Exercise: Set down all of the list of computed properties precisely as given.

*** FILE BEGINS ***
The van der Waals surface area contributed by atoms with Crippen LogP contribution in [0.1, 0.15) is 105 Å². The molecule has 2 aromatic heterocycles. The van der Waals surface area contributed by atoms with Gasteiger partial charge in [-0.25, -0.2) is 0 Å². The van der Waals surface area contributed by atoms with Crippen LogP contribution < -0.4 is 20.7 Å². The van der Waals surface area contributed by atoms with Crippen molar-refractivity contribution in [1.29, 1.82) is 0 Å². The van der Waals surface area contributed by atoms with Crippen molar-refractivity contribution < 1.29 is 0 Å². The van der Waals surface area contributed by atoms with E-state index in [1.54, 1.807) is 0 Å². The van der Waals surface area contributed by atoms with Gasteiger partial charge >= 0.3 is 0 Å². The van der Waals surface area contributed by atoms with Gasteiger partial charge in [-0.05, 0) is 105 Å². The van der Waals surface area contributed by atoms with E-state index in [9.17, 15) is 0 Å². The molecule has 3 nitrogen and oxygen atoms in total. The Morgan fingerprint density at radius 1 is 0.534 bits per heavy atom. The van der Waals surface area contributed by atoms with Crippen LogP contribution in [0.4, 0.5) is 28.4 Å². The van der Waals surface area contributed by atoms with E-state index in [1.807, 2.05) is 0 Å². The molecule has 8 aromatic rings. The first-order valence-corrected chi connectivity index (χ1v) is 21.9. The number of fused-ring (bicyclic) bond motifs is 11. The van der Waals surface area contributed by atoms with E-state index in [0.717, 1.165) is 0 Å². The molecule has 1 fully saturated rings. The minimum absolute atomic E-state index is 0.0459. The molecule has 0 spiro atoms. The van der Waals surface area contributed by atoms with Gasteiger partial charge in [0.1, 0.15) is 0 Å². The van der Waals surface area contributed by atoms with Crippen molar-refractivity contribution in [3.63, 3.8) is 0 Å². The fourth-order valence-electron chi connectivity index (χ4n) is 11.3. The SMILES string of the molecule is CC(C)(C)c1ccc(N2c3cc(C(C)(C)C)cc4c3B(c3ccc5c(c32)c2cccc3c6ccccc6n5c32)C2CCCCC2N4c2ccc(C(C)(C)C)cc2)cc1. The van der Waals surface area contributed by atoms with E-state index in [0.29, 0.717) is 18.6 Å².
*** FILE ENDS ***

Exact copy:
The van der Waals surface area contributed by atoms with Crippen LogP contribution in [0.1, 0.15) is 105 Å². The molecule has 2 aromatic heterocycles. The van der Waals surface area contributed by atoms with Gasteiger partial charge in [-0.25, -0.2) is 0 Å². The van der Waals surface area contributed by atoms with Crippen LogP contribution < -0.4 is 20.7 Å². The van der Waals surface area contributed by atoms with Crippen molar-refractivity contribution in [1.29, 1.82) is 0 Å². The van der Waals surface area contributed by atoms with Crippen molar-refractivity contribution < 1.29 is 0 Å². The van der Waals surface area contributed by atoms with E-state index in [1.54, 1.807) is 0 Å². The van der Waals surface area contributed by atoms with Gasteiger partial charge >= 0.3 is 0 Å². The van der Waals surface area contributed by atoms with Gasteiger partial charge in [-0.05, 0) is 105 Å². The van der Waals surface area contributed by atoms with E-state index in [9.17, 15) is 0 Å². The molecule has 3 nitrogen and oxygen atoms in total. The Morgan fingerprint density at radius 1 is 0.534 bits per heavy atom. The van der Waals surface area contributed by atoms with Crippen LogP contribution in [0.4, 0.5) is 28.4 Å². The van der Waals surface area contributed by atoms with E-state index in [1.807, 2.05) is 0 Å². The molecule has 8 aromatic rings. The first-order valence-corrected chi connectivity index (χ1v) is 21.9. The number of fused-ring (bicyclic) bond motifs is 11. The van der Waals surface area contributed by atoms with E-state index in [0.717, 1.165) is 0 Å². The molecule has 1 fully saturated rings. The minimum absolute atomic E-state index is 0.0459. The molecule has 0 spiro atoms. The van der Waals surface area contributed by atoms with Gasteiger partial charge in [0.1, 0.15) is 0 Å². The van der Waals surface area contributed by atoms with Crippen molar-refractivity contribution in [3.63, 3.8) is 0 Å². The fourth-order valence-electron chi connectivity index (χ4n) is 11.3. The SMILES string of the molecule is CC(C)(C)c1ccc(N2c3cc(C(C)(C)C)cc4c3B(c3ccc5c(c32)c2cccc3c6ccccc6n5c32)C2CCCCC2N4c2ccc(C(C)(C)C)cc2)cc1. The van der Waals surface area contributed by atoms with E-state index in [0.29, 0.717) is 18.6 Å².